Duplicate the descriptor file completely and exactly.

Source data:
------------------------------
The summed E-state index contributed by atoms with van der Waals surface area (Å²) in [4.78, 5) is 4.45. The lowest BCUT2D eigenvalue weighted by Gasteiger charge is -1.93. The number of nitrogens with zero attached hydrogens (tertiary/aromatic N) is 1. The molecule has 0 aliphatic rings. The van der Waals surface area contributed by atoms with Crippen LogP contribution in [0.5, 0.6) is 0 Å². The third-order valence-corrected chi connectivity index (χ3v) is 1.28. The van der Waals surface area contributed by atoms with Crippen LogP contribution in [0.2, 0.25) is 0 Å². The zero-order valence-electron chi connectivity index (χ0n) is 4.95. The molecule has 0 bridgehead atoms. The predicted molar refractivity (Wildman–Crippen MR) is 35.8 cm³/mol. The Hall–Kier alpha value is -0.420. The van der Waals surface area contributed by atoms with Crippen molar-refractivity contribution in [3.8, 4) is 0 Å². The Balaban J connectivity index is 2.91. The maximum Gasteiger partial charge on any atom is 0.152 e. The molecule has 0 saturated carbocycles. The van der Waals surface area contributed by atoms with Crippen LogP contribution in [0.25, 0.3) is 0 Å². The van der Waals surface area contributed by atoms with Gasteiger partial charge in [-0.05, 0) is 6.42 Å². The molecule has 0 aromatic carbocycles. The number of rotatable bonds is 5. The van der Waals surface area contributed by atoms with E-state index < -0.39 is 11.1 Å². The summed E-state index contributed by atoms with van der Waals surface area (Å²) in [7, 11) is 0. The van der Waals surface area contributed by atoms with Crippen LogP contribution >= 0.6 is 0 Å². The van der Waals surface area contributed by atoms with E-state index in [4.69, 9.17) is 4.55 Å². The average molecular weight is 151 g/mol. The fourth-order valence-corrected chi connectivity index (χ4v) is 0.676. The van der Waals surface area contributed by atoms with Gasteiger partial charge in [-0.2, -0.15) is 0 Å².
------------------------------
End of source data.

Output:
The summed E-state index contributed by atoms with van der Waals surface area (Å²) in [4.78, 5) is 4.45. The lowest BCUT2D eigenvalue weighted by Gasteiger charge is -1.93. The number of nitrogens with zero attached hydrogens (tertiary/aromatic N) is 1. The molecule has 0 aliphatic rings. The van der Waals surface area contributed by atoms with Crippen LogP contribution in [0.5, 0.6) is 0 Å². The third-order valence-corrected chi connectivity index (χ3v) is 1.28. The van der Waals surface area contributed by atoms with Crippen LogP contribution in [0.2, 0.25) is 0 Å². The zero-order valence-electron chi connectivity index (χ0n) is 4.95. The molecule has 0 bridgehead atoms. The predicted molar refractivity (Wildman–Crippen MR) is 35.8 cm³/mol. The Hall–Kier alpha value is -0.420. The van der Waals surface area contributed by atoms with Crippen molar-refractivity contribution in [3.8, 4) is 0 Å². The Balaban J connectivity index is 2.91. The maximum Gasteiger partial charge on any atom is 0.152 e. The molecule has 0 saturated carbocycles. The van der Waals surface area contributed by atoms with Crippen LogP contribution in [0.25, 0.3) is 0 Å². The van der Waals surface area contributed by atoms with Gasteiger partial charge in [-0.05, 0) is 6.42 Å². The molecule has 0 aromatic carbocycles. The number of rotatable bonds is 5. The van der Waals surface area contributed by atoms with E-state index < -0.39 is 11.1 Å². The summed E-state index contributed by atoms with van der Waals surface area (Å²) in [7, 11) is 0. The van der Waals surface area contributed by atoms with Crippen LogP contribution >= 0.6 is 0 Å². The van der Waals surface area contributed by atoms with E-state index in [4.69, 9.17) is 4.55 Å². The average molecular weight is 151 g/mol. The fourth-order valence-corrected chi connectivity index (χ4v) is 0.676. The van der Waals surface area contributed by atoms with Gasteiger partial charge in [-0.2, -0.15) is 0 Å².